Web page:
Planetary Tropes

An index of tropes dealing with planets.

Tropes specific to the planet Earth belong on the sub-index This Index Earth. Compare Stellar Index.


General tropes

  • Alien Landmass
    Weird land, continents or highlands which demonstrate at a glance that the planet is not Earth.
  • Alien Sea
    The planet's sea has unusual features/appearance that visually sets it apart from the Earth that we know.
  • Alien Sky
    The sky looks very different from that of the Earth that we know.
  • All Planets Are Earth-Like
    All alien planets resemble Earth to a lesser or greater degree.
  • A Long Time Ago, in a Galaxy Far Far Away...
    A planet in a galaxy far, far away is a setting for a story which is so far away from Earth, that the very fact of its distance lends an air of credibility to even the most fantastic of plots.
  • Baby Planet
    An inhabitable planet that is far smaller than astronomically possible, often less than a few functional miles in diameter.
  • Binary Suns
    This planet has more than one sun in its sky.
  • Casual Interplanetary Travel
    Interplanetary travel is quick and inexpensive.
  • City Planet
    A planet consists entirely of city landscape.
  • Conveniently Close Planet
    Traveling from planet to planet is much easier in fiction than reality.
  • Death World
    This planet is such a highly dangerous place, that simply going there is considered taking your life into your own hands.
  • Earth-Shattering Kaboom (aka Planetary Destruction)
    When The End of the World as We Know It entails the destruction of the entire planet you're on (which may not necessarily be Earth, despite the name).
  • Genesis Effect
    The birth of a planet, be it naturally or through artificial means, usually with a good deal of impressive visuals.
  • Homeworld Evacuation
    A planet has been struck with a disaster that forced (a portion of) the native population to leave for outer space.
  • Interplanetary Voyage
    A story where space travel is less concerned about the destination and much more concerned about the journey itself. Common in early Science Fiction, not so much in modern times.
  • It's a Small World After All
    Planet equals small town.
  • Landfill Beyond the Stars
    An entire planet is used as an interstellar landfill.
  • Metal Poor Planet
    A planet is lacking in metals or metal ores, which causes problems for the people living there.
  • Multicultural Alien Planet
    This world is no Planet of Hats; its native population comprises several distinct ethnicities and cultures, each with its own traditions.
  • Named After Their Planet
    The name of an alien race is derived from the name of their home planet. Conversely, aliens will tend to call humans by a name derived from Earth's own, such as "Earthlings" or "Terrans".
  • Naming Your Colony World
    Naming Conventions for colonized worlds.
  • New Eden
    An exiled race discovers that their once ravaged homeworld has healed over.
  • Numbered Homeworld
    An inhabited planet lacks a proper name, and instead is known by the name of the star it orbits and a number.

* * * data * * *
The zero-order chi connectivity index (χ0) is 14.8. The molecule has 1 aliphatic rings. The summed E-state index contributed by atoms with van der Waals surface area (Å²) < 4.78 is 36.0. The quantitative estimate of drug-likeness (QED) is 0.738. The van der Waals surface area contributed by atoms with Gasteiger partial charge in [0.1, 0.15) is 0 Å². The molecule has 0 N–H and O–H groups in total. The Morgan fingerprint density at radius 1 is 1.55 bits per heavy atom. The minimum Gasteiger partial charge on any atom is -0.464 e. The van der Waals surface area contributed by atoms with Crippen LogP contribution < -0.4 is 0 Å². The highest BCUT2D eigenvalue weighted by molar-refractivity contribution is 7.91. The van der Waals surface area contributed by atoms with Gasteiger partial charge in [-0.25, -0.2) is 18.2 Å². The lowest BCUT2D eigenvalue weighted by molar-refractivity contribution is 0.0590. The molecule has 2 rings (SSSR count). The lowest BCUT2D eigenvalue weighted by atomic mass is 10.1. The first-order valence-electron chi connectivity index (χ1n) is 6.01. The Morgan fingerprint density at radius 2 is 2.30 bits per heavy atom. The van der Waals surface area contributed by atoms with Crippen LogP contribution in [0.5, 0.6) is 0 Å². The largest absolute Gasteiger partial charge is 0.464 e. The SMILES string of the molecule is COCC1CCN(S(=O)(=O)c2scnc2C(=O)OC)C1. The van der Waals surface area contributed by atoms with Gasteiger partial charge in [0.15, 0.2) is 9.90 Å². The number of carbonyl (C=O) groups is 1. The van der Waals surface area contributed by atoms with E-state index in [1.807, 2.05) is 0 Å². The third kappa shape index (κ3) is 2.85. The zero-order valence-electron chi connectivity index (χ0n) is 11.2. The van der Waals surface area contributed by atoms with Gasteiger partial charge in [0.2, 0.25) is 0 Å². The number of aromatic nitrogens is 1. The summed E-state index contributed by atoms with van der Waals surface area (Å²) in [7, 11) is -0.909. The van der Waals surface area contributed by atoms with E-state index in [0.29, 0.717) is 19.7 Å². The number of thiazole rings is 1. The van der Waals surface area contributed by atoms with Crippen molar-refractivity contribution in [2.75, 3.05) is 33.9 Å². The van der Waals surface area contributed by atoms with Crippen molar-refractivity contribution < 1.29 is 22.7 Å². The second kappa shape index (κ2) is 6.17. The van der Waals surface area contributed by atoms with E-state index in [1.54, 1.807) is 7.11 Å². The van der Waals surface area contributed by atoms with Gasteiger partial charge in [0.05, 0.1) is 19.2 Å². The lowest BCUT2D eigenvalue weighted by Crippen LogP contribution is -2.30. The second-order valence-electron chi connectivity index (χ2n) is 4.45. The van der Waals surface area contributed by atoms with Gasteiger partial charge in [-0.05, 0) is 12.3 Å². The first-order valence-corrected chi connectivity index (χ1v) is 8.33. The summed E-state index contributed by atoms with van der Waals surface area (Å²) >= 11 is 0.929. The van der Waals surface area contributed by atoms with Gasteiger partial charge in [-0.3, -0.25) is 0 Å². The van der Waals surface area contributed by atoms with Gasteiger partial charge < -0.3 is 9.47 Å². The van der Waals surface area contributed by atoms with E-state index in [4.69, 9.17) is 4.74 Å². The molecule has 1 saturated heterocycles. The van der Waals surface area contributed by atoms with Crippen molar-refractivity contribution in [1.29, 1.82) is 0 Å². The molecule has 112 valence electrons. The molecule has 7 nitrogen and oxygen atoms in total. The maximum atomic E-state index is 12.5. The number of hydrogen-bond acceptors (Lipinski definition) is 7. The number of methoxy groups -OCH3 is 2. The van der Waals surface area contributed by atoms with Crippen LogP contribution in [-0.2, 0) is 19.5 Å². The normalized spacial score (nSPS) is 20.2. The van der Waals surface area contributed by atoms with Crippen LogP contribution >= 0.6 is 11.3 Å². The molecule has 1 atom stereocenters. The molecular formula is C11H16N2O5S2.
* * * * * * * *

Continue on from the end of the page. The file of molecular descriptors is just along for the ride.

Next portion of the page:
• Planet Eater
    A character that not just destroys planets, but eats them for nourishment.
  • Planet Looters
    A species or group has run out of a resource on their own planet, and now must steal it from others (usually Earth).
  • A Planet Named Zok
    Just as aliens can have bizarre names, so goes for the names of alien planets and other celestial bodies.
  • Planet of Hats
    An entire world/species is culturally uniform, with a single set of quirks being shared by all of its members.
    • One-Product Planet
      A planet that specializes in providing a single commodity or service on the interstellar market.
    • Planet of Copyhats
      An entire race's "hat" is extrapolated from the behavior of one or two characters.
  • Planetary Nation
    An entire planet is ruled by a single government.
  • Planetary Parasite
    A parasite that victimizes planets instead of the organisms living on them.
  • Planetary Romance
    Stories, nominally Science Fiction, set on a alien world described in lush detail. The world can be Earth in the far distant future, or an alien planet, but it is reached by science-fictional means, not magic.
  • Planetville
    In Space Opera, entire planets serve the same function in space that towns and countries do in more traditional planet-bound stories.
  • Pleasure Planet
    An entire planet that is dedicated to providing luxury and pleasure to its inhabitants/visitors.
  • Sacrificial Planet
    The plot-driving threat destroyed another planet first.
  • Shattered World
    Once a planet, now broken into small pieces floating through space.
  • Single-Biome Planet
    This planet has no ecological diversity; rather, it's overwhelmingly dominated by a single environment type, often regardless of latitude.
  • Terraform
    A planet's enviroment is artificially changed to better suit a species, human-like or otherwise note .
    • Hostile Terraforming
      Making a planet less suitable for native life and more suitable for alien life.
  • Tidally Locked Planet
    A planet is tidally locked to its star the way the moon is to Earth; one side is always day, one side is always night. Extreme opposing temperatures (burning hot on the day side, bitterly cold on the night side) often result from this.
  • Vulcan Has No Moon
    You can see celestial bodies clearly from this planet, even when it's scientifically impossible or violates pre-established canon.
  • World Shapes
    Speculative Fiction is rife with unusual choices for a planet's shape, as a way to drive home the exoticness of said planet in comparison to the more familiar Earth.

Tropes about the Solar System's planets


http://tvtropes.org/pmwiki/pmwiki.php/Main/PlanetaryTropes